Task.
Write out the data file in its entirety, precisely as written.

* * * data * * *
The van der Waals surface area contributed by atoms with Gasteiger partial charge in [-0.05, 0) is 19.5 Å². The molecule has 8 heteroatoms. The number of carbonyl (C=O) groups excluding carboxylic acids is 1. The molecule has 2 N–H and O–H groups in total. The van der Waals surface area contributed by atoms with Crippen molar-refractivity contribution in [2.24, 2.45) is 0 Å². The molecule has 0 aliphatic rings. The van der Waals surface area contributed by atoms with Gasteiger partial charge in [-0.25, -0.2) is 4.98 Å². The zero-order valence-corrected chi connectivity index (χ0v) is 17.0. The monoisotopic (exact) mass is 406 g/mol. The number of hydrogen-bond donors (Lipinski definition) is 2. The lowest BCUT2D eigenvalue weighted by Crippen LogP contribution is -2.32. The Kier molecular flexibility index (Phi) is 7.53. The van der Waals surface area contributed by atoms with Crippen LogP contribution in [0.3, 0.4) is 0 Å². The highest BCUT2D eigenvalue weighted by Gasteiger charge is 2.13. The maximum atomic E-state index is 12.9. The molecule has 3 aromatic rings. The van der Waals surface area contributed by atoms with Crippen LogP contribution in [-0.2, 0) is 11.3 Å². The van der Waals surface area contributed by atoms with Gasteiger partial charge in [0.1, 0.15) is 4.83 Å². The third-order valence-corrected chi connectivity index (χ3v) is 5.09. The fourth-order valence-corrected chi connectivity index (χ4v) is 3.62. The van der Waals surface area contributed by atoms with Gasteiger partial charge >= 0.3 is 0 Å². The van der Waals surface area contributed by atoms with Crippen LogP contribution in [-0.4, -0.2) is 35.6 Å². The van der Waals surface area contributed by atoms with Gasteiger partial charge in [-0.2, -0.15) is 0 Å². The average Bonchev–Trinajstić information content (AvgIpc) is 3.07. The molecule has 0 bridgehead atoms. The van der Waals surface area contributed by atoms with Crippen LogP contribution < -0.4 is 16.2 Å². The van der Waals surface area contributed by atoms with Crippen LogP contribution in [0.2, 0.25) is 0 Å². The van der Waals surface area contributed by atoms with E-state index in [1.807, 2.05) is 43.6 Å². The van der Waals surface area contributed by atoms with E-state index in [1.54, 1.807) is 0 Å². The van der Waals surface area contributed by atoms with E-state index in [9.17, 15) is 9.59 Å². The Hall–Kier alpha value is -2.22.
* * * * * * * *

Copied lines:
The van der Waals surface area contributed by atoms with Gasteiger partial charge in [-0.05, 0) is 19.5 Å². The molecule has 8 heteroatoms. The number of carbonyl (C=O) groups excluding carboxylic acids is 1. The molecule has 2 N–H and O–H groups in total. The van der Waals surface area contributed by atoms with Crippen molar-refractivity contribution in [2.24, 2.45) is 0 Å². The molecule has 0 aliphatic rings. The van der Waals surface area contributed by atoms with Gasteiger partial charge in [-0.25, -0.2) is 4.98 Å². The zero-order valence-corrected chi connectivity index (χ0v) is 17.0. The monoisotopic (exact) mass is 406 g/mol. The number of hydrogen-bond donors (Lipinski definition) is 2. The lowest BCUT2D eigenvalue weighted by Crippen LogP contribution is -2.32. The Kier molecular flexibility index (Phi) is 7.53. The van der Waals surface area contributed by atoms with Crippen LogP contribution in [0.3, 0.4) is 0 Å². The highest BCUT2D eigenvalue weighted by Gasteiger charge is 2.13. The maximum atomic E-state index is 12.9. The molecule has 3 aromatic rings. The van der Waals surface area contributed by atoms with Crippen LogP contribution in [-0.2, 0) is 11.3 Å². The van der Waals surface area contributed by atoms with Gasteiger partial charge in [0.1, 0.15) is 4.83 Å². The third-order valence-corrected chi connectivity index (χ3v) is 5.09. The fourth-order valence-corrected chi connectivity index (χ4v) is 3.62. The van der Waals surface area contributed by atoms with Gasteiger partial charge >= 0.3 is 0 Å². The van der Waals surface area contributed by atoms with Crippen LogP contribution in [-0.4, -0.2) is 35.6 Å². The van der Waals surface area contributed by atoms with Gasteiger partial charge in [-0.2, -0.15) is 0 Å². The average Bonchev–Trinajstić information content (AvgIpc) is 3.07. The molecule has 0 bridgehead atoms. The van der Waals surface area contributed by atoms with Crippen LogP contribution < -0.4 is 16.2 Å². The van der Waals surface area contributed by atoms with Crippen LogP contribution in [0.2, 0.25) is 0 Å². The van der Waals surface area contributed by atoms with E-state index in [1.807, 2.05) is 43.6 Å². The van der Waals surface area contributed by atoms with E-state index in [1.54, 1.807) is 0 Å². The van der Waals surface area contributed by atoms with E-state index in [9.17, 15) is 9.59 Å². The Hall–Kier alpha value is -2.22.